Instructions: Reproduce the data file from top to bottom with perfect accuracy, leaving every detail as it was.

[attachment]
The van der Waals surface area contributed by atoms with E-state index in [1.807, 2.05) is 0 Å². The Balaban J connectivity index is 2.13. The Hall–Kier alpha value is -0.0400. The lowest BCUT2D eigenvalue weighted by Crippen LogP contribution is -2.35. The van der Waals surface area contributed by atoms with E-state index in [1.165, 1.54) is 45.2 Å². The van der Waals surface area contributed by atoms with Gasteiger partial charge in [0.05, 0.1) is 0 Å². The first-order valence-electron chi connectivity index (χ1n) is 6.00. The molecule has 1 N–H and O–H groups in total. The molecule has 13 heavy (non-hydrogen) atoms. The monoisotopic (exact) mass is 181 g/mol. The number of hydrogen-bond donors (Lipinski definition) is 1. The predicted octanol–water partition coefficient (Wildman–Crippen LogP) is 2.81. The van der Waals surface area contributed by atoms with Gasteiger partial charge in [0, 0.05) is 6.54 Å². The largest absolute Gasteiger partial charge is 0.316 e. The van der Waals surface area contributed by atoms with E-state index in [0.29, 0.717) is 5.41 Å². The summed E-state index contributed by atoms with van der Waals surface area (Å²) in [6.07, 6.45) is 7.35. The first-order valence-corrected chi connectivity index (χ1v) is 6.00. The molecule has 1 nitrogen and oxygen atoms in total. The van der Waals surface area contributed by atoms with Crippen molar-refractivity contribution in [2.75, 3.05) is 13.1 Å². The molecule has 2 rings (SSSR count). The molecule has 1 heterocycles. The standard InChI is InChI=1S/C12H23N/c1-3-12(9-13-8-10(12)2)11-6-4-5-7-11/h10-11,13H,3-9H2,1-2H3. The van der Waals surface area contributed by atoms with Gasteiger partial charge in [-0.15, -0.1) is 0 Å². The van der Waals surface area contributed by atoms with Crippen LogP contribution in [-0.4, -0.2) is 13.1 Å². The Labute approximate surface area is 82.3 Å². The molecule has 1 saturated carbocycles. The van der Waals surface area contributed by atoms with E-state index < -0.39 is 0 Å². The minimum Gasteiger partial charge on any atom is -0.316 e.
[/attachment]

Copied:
The van der Waals surface area contributed by atoms with E-state index in [1.807, 2.05) is 0 Å². The Balaban J connectivity index is 2.13. The Hall–Kier alpha value is -0.0400. The lowest BCUT2D eigenvalue weighted by Crippen LogP contribution is -2.35. The van der Waals surface area contributed by atoms with E-state index in [1.165, 1.54) is 45.2 Å². The van der Waals surface area contributed by atoms with Gasteiger partial charge in [0.05, 0.1) is 0 Å². The first-order valence-electron chi connectivity index (χ1n) is 6.00. The molecule has 1 N–H and O–H groups in total. The molecule has 13 heavy (non-hydrogen) atoms. The monoisotopic (exact) mass is 181 g/mol. The number of hydrogen-bond donors (Lipinski definition) is 1. The predicted octanol–water partition coefficient (Wildman–Crippen LogP) is 2.81. The van der Waals surface area contributed by atoms with Gasteiger partial charge in [0, 0.05) is 6.54 Å². The largest absolute Gasteiger partial charge is 0.316 e. The van der Waals surface area contributed by atoms with E-state index in [0.29, 0.717) is 5.41 Å². The summed E-state index contributed by atoms with van der Waals surface area (Å²) in [6.07, 6.45) is 7.35. The first-order valence-corrected chi connectivity index (χ1v) is 6.00. The molecule has 1 nitrogen and oxygen atoms in total. The van der Waals surface area contributed by atoms with Crippen molar-refractivity contribution in [2.75, 3.05) is 13.1 Å². The molecule has 2 rings (SSSR count). The molecule has 1 heterocycles. The standard InChI is InChI=1S/C12H23N/c1-3-12(9-13-8-10(12)2)11-6-4-5-7-11/h10-11,13H,3-9H2,1-2H3. The van der Waals surface area contributed by atoms with Gasteiger partial charge in [-0.15, -0.1) is 0 Å². The van der Waals surface area contributed by atoms with Crippen LogP contribution in [-0.4, -0.2) is 13.1 Å². The Labute approximate surface area is 82.3 Å². The molecule has 1 saturated carbocycles. The van der Waals surface area contributed by atoms with E-state index < -0.39 is 0 Å². The minimum Gasteiger partial charge on any atom is -0.316 e.